Of course, there are also other types of discs, like Blu-ray, that hold even more content. However, the underlying concept remains the same. But what really changed the game for CD technology was the ability to write to them.
Early PC CD drives could only read data and couldn’t write to discs. Once CD burners became common, people started storing data like never before.
2. Hard Disk Drive
While CD and DVD storage really defined a generation, the hard disk drive still remains one of the most used types of memory. Mechanical hard drives come in two primary sizes for consumer use.
Large 2.5″ drives usually come in desktop computers, whereas laptops use a significantly smaller 2.5″ drive. While their sizes vary greatly, the technology essentially remains the same.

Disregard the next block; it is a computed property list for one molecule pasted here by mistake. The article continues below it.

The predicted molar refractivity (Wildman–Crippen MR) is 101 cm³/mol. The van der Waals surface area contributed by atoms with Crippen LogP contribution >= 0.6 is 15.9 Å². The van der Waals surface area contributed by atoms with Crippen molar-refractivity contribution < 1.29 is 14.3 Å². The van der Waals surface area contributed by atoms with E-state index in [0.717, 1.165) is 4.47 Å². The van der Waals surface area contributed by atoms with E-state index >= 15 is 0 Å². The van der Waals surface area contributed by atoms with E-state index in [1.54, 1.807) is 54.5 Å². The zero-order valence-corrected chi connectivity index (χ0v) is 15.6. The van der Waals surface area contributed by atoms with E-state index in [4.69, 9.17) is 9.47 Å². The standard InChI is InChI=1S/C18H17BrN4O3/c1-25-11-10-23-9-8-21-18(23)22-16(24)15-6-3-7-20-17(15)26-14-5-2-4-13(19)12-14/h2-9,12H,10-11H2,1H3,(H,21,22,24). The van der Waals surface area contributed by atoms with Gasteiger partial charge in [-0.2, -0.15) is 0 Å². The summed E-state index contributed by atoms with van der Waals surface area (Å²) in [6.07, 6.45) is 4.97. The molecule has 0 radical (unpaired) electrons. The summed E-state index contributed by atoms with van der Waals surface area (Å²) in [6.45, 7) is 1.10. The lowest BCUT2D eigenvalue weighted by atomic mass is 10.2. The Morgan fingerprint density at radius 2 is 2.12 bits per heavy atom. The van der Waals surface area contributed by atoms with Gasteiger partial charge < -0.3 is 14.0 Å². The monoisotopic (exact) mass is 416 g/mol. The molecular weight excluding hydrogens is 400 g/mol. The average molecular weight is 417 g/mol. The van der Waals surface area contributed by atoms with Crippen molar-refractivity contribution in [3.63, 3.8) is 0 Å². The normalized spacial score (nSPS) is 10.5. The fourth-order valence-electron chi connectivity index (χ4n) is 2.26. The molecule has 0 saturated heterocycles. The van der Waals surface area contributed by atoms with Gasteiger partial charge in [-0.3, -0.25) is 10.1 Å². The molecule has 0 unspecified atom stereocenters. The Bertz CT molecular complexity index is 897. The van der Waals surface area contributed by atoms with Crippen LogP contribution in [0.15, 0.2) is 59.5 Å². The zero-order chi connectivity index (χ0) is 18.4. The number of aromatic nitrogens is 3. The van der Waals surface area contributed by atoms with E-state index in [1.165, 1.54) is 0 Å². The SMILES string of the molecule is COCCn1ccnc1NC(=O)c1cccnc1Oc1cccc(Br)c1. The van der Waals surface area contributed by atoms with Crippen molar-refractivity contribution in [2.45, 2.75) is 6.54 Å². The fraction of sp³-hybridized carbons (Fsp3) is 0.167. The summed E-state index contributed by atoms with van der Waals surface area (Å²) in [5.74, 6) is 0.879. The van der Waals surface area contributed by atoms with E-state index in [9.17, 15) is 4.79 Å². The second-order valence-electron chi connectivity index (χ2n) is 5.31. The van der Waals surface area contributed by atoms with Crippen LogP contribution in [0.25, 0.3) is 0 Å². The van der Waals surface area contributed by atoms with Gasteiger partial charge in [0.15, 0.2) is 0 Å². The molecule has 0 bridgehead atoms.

Metal platters store information, almost like a CD or DVD. The information is written and read with a special head on an arm that moves back and forth.
The platter spins very fast, which allows a large amount of information to be quickly added and removed. Over the years, hard drive technology has greatly improved, making it possible to stack multiple platters to fit even more information.
3. Solid State Drive
Solid-state drives are the next evolution in computer storage. In recent years many computer manufacturers have foregone spinning hard drives in favor of flash memory. Hard disk drives are great for storing large amounts of information because they are so cheap. However, there are several limitations and some major flaws.